• 1877 ~ The present brick meetinghouse was dedicated. At this time, Fall Creek, Walnut Creek and Hardin's Creek meetings merged into Hopewell Monthly Meeting.
  • 1901-1909 ~ A parsonage was built.
  • 1920 ~ Fall Creek once again becomes its own monthly meeting.
  • 1937 ~ A Sunday School room and basement were added to the meetinghouse
  • 1964-1965 ~ A bathroom, kitchen and rest rooms were added.
  • 1980 ~ New pews were added.

Leesburg Monthly Meeting ~ Fairfield (Highland County)

Old Fairfield Meetinghouse & Graveyard

Old Fairfield Meetinghouse restored.

Leesburg Monthly Meeting
(Formerly know as Fairfield Monthly Meeting)
(FUM ~ Wilmington Yearly Meeting)
South & Church Streets
Leesburg, Ohio
  • 1802-1803 ~ Bathsheba Lupton, wife of William Lupton, rode on horseback from cabin to cabin encouraging Friends to meet for worship. These early meetings for worship alternated between the Lupton cabin at Fairfield and John Beals' cabin on Hardin's Creek.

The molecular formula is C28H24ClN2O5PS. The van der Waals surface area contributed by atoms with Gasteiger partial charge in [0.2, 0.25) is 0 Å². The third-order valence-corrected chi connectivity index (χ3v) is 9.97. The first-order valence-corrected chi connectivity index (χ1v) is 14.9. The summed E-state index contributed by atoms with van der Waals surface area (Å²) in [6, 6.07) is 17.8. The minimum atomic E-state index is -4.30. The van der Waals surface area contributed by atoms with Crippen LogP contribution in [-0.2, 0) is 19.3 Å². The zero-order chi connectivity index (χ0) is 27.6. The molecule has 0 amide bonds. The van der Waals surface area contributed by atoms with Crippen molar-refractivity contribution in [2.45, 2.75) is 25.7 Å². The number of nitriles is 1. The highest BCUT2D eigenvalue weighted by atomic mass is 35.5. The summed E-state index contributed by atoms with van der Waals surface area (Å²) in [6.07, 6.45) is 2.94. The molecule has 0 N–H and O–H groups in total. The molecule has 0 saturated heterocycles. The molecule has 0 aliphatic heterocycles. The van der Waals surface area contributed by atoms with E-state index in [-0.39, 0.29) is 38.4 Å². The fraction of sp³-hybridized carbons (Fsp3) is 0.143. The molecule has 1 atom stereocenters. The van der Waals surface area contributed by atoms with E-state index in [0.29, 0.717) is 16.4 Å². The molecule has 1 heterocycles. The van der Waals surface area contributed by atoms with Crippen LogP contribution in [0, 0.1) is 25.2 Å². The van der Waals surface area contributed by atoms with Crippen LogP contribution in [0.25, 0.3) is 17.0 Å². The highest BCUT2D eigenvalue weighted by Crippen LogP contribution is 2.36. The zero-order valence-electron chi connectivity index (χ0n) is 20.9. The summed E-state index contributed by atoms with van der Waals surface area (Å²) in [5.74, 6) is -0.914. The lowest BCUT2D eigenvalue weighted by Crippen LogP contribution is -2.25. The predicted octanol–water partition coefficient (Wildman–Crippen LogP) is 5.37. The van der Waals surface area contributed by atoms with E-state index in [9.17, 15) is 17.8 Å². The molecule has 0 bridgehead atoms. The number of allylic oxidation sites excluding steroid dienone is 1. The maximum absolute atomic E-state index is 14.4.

• 1804 ~ A primitive pole and log cabin meetinghouse was built on the site of the Old Fairfield Meetinghouse, south of present Leesburg. It is the first house of worship of any kind in Fairfield township of Highland County. A second more substantial log cabin meetinghouse was later built by Jonathan Johnson.
  • July 18th, 1807 ~ Fairfield Monthly Meeting established.
  • 1822 or 1823 ~ The second cabin is replaced with the brick meetinghouse.
  • 1914 ~ The new meetinghouse was built in Leesburg, Ohio.
  • 1916 ~ The name of the monthly meeting was changed from Fairfield to Leesburg.
  • 1924 ~ The present parsonage was bought.
  • 1980 ~ An annex to the meetinghouse was added.